Budo World

The Ideology of Tōken (swords)

Prologue 2
The Tsurugi and the Katana

“To discipline the human character through the application of the principles of the sword.”

Established by the All Japan Kendo Federation, the opening words of this section quote the “Concept of Kendō”. As a matter of fact, it is the “ideology of the tō-ken” that, although somewhat equivocal in modern kendō, exists within that one sentence.  

1. The Tsurugi and the Katana

The word tōken is a commonly used, and despite the inclusive nature of the word, the / katana (刀), and ken /tsurugi (剣) have some important differences. / katana refers to a one-edged sword, and ken / tsurugi to the double-edged sword.  Furthermore, with its curved blade the / katana, or so called Nihon-tō, used in the mid-Heian period onwards is also written as 太刀(tachi); whereas the older style, straight and one-edged blade was referred to with the characters 大刀(tachi), note that both sets of characters can be read as tachi.

The katana was a key weapon for a long time, and due to its history it is a treasured item with a rich philosophy. On the other hand, the tsurugi was not necessarily a practical weapon, yet has been a valued relic in the realm of Japanese faith and religion from the outset. This is apparent when one considers tsurugi that are stored and worshiped in Shintō shrines as containing the spirit of deities.  

Generally speaking, the tsurugi is seen as more sacred than the katana; a point that is particularly evident in the “Concept of Kendo”, where “sword” is written as tsurugi (剣). This is what I mean by the “conception of the sword” (tsurugi no kannen). And is the ultimate characteristic of the “ideals of the sword (token)” in Japan. Let us now turn to kendō with this in mind.

2. The Tsurugi and the Katana in modern Kendō

Modern day kendo is conducted with the use of shinai (a bamboo sword). However, I have always been instructed to “train as if I were holding an actual blade”, and I am sure that this teaching is familiar to many kendō practitioners.

In modern day kendō, there is a resolute idea that one should imagine using an actual katana in their training. I believe this is evident through the development of techniques that recognize the monouchi (correct cutting area) and the hasuji (correct cutting edge) of the sword, and through the importance placed on the development of correct execution of techniques in kata (set forms). However, the purpose of the kendō journey (shūgyō) is not to acquire the skills to be able to kill another person with a katana, but like the opening sentence to this section suggests, it is to “develop one’s character”. That is, the aim of one’s purpose should be consistently directed to achieving a higher standard (of human character). As such, rather than the term “tō-dō” (刀道), this pursuit is referred to as “ken-dō” (剣道).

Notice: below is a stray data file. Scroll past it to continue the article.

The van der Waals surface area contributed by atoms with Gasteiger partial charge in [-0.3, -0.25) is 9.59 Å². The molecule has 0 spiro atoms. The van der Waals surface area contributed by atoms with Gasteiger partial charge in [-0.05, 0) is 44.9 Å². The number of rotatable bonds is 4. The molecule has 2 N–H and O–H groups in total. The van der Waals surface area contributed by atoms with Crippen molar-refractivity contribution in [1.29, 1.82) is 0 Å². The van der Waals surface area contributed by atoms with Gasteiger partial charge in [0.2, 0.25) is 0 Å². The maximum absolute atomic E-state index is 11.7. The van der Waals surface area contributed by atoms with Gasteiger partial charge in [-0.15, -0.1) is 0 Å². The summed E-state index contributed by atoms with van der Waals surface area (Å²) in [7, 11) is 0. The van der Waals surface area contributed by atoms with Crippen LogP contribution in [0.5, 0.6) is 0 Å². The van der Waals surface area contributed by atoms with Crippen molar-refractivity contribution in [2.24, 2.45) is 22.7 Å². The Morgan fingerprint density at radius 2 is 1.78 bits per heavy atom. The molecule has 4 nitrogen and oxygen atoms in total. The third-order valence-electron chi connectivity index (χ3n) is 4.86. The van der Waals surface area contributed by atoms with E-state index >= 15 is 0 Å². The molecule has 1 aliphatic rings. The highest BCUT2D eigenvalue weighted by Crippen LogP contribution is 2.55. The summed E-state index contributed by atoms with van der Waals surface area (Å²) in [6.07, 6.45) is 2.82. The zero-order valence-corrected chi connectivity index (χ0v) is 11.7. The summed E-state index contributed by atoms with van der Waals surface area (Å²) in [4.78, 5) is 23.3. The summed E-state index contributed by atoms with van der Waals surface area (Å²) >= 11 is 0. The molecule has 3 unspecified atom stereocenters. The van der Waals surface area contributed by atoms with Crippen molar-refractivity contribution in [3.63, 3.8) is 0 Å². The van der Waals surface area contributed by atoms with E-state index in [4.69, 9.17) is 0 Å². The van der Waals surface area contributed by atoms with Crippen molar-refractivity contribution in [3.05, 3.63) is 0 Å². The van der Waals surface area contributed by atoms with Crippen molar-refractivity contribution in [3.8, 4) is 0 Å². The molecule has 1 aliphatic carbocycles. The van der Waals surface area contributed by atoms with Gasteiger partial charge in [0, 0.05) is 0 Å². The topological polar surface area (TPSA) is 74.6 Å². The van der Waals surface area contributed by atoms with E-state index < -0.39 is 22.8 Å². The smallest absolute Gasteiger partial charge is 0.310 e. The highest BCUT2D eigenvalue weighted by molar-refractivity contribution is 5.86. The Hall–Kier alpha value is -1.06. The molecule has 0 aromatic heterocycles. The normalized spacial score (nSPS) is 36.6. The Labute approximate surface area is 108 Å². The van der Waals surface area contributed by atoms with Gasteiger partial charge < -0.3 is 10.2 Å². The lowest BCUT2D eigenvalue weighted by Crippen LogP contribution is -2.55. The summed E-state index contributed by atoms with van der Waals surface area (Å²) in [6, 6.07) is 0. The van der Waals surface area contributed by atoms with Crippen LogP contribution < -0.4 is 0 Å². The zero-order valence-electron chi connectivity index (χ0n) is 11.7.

At a glimpse this may appear to be contradictory, however that is not the case. Perhaps better considered as a symbolic turn of phrase, such an idea reveals the sacred value of the tsurugi, and its index in the term “the ideology of the tōken (刀剣)”. 

3. The Tsurugi and Katana Seen in Early-Modern Kenjutsu


Although the practices that regulate modern kendō (in terms of techniques for using a katana) are not necessarily the same as those established for kenjutsu of the Edo period, it can be said that, from the point of view of the importance placed on attitude when handling a sword, the ethos kenjutsu from previous eras still has an enormous influence on modern kendō.

Among the scrolls of the Shinkage-ryū, one of the kenjutsu-ryūha (swordsmanship schools) that is strongly represented in modern kendo, is the Heihō-kadensho. Written by Yagyū Munenori in the ninth year of Kan’ei (1632), this is a famous work that still profoundly inspires the practice of kendō today. The following is a passage from this manuscript:

As a consequence of one evil man’s actions, ten thousand men may suffer. When that one man is killed, then thousand men may be spared. Therefore, the sword (katana) that kills thus becomes the sword (ken) that gives life.”   

The notion that “to kill the man who causes ten thousand men to suffer will thereby save these men”, describes the well-known philosophy “katsunin-ken” (活人剣) or “life-giving sword”. It is through this line of thought that Yagyū insists on the notion that the act of killing one man may be justified if it is for the higher purpose of saving many. Putting the logic of this reasoning aside, the point I would like to make is that the object used to kill a man is the katana, yet the sword that gives life is the tsurugi. This clearly distinguishes significance behind the katana vis-à-vis the tsurugi.  Where the violent act of cutting a man down is symbolised by the katana, it is the tsurugi that represents a higher peaceful ideal.

According to the values system in which modern kendō operates today, the techniques are based on the katana (刀), and the ultimate goal of attaining the higher ideal of “human development” is implied by the tsurugi (剣).  We have now arrived at the doors of early-modern kenjutsu, and it is now that I can introduce the main issue to be investigated in this essay.